Fifty years after the founding of the Food and Agriculture Organization, global food production has increased steadily and a substantial decline in the prevalence of undernutrition has occurred. Despite this progress, FAO estimates that more than 800 million people do not have access to enough food to meet their basic daily needs. In addition, more than 40 percent of the world's entire population, 2.000 million people, have deficiencies in one or more micronutrients.
Recognizing the gravity of this situation, FAO and the World Health
Organization (WHO) convened the first global conference devoted solely to
addressing the world's nutrition problems, the International Conference on
Nutrition (ICN), at FAO Headquarters in
For the three years leading up to the ICN, intense preparatory
activities were undertaken throughout the world. Governments prepared papers
describing the food and nutrition situation within their countries, the factors
influencing the nutritional status of the people and the groups within the
population that were vulnerable to nutrition problems. State-of-the-art
technical papers were prepared for the conference, and experts, policy-makers
and planners from around the world participated in regional and national
meetings. At the August 1992 Preparatory Committee Meeting held at WHO
During the ICN, governments pledged to make all efforts to eliminate or reduce substantially, before the next millennium, starvation and famine; widespread chronic hunger; under-nutrition, especially among children, women and the aged; micronutrient deficiencies, especially iron, iodine and vitamin A deficiencies; diet-related communicable and non-communicable diseases; impediments to optimal breast-feeding; and inadequate sanitation, poor hygiene and unsafe drinking-water.
The World Declaration on Nutrition and Plan of Action for Nutrition also serve as a guide to the technical issues of nutrition policy and programme development. Nine priority themes are elaborated in the Plan of Action for Nutrition:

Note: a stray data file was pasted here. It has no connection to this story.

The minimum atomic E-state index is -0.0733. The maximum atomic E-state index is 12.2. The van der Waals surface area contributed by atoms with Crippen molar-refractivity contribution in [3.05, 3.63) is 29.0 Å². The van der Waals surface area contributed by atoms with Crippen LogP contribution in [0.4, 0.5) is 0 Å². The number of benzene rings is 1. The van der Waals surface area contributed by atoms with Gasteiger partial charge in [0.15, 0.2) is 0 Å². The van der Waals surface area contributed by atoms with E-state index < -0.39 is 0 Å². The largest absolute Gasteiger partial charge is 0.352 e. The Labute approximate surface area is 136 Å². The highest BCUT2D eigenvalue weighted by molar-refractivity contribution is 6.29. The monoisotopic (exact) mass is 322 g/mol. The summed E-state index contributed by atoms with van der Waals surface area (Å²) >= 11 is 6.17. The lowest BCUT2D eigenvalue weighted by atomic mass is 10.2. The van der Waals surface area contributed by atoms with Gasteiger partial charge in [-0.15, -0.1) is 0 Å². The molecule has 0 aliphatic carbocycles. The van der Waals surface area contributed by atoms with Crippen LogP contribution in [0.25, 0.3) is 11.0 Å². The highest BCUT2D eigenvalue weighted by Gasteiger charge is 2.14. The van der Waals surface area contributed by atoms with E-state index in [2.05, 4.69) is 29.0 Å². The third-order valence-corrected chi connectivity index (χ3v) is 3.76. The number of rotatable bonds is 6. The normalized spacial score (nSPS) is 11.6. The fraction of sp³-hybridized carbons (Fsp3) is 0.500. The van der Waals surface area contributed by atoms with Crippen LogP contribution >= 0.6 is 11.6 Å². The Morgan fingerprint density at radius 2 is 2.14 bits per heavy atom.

· incorporating nutritional objectives, considerations and components into development policies and programmes;
· improving household food security;
· protecting consumers through improved food quality and safety;
· preventing and managing infectious diseases;
· promoting breast-feeding;
· caring for the socio-economically deprived and nutritionally vulnerable;
· preventing and controlling specific micronutrient deficiencies;
· promoting appropriate diets and healthy lifestyles;
· assessing, analysing and monitoring nutrition situations.
Many governments, non-governmental organizations (NGOs) and international agencies have maintained the momentum created by the conference. Each in its respective realm of work is striving to carry out the commitments made at the conference, and many are undertaking new initiatives.
The photo shows Pope John Paul II being welcomed to FAO Headquarters by the Directors-General of FAO and WHO, Edouard Saouma and Hiroshi Nakajima, and by Ibrahim Adam, Minister of Agriculture, Ghana, Chairperson of the ICN Preparatory Committee on the occasion of the opening of the conference (photo: FAO).
The text of the World Declaration on Nutrition on the website of FAO.
Niger November 1993
Sovereign Military Order of Malta
last revised: 25 February 2008